ON the twenty-seventh of June last, I received instructions from Sergeant Cuff to follow three men; suspected of murder, and described as Indians. They had been seen on the Tower Wharf that morning, embarking on board the steamer bound for Rotterdam.

I left London by a steamer belonging to another company, which sailed on the morning of Thursday the twenty-eighth. Arriving at Rotterdam, I succeeded in finding the commander of the Wednesday's steamer. He informed me that the Indians had certainly been passengers on board his vessel -- but as far as Gravesend only. Off that place, one of the three had inquired at what time they would reach Calais. On being informed that the steamer was bound to Rotterdam, the spokesman of the party expressed the greatest surprise and distress at the mistake which he and his two friends had made. They were all willing (he said) to sacrifice their passage money, if the commander of the steamer would only put them ashore. Commiserating their position, as foreigners in a strange land, and knowing no reason for detaining them, the commander signalled for a shore boat, and the three men left the vessel.

This proceeding of the Indians having been plainly resolved on beforehand, as a means of preventing their being traced, I lost no time in returning to England. I left the steamer at Gravesend, and discovered that the Indians had gone from that place to London. Thence, I again traced them as having left for Plymouth. Inquiries made at Plymouth proved that they had sailed, forty-eight hours previously, in the Bewley Castle, East Indiaman, bound direct to Bombay.

On receiving this intelligence, Sergeant Cuff caused the authorities at Bombay to be communicated with, overland -- so that the vessel might be boarded by the police immediately on her entering the port. This step having been taken, my connection with the matter came to an end. I have heard nothing more of it since that time.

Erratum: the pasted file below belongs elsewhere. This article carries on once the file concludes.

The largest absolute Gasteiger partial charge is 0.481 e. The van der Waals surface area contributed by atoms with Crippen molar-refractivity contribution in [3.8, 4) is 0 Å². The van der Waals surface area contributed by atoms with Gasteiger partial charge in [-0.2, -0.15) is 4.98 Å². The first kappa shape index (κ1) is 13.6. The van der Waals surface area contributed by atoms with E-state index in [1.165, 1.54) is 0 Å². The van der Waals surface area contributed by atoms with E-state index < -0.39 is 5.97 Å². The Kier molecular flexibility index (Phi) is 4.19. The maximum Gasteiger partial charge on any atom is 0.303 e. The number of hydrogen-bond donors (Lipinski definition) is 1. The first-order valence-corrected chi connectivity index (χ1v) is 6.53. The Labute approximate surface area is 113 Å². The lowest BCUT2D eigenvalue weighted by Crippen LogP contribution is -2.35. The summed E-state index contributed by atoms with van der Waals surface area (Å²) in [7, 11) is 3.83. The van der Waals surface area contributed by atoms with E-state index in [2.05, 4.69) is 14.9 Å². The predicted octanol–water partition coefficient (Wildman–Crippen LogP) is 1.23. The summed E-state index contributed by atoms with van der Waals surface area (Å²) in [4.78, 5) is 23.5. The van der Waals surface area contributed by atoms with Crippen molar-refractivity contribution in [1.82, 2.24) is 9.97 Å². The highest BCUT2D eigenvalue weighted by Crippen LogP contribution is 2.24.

I'AM requested by Sergeant Cuff to set in writing certain facts, concerning three men (believed to be Hindoos) who were passengers, last summer, in the ship Bewley Castle, bound for Bombay direct, under my command.

The Hindoos joined us at Plymouth. On the passage out I heard no complaint of their conduct. They were berthed in the forward part of the vessel. I had but few occasions myself of personally noticing them.

In the latter part of the voyage, we had the misfortune to be becalmed for three days and nights, off the coast of India. I have not got the ship's journal to refer to, and I cannot now call to mind the latitude and longitude. As to our position, therefore, I am only able to state generally that the currents drifted us in towards the land, and that when the wind found us again, we reached our port in twenty-four hours afterwards.

The discipline of a ship (as all seafaring persons know) becomes relaxed in a long calm. The discipline of my ship became relaxed. Certain gentlemen among the passengers got some of the smaller boats lowered, and amused themselves by rowing about, swimming, when the sun at evening time was cool enough to let them divert themselves in that way. The boats when done with ought to have been slung up again in their places. Instead of this they were left moored to the ship's side. What with the heat,

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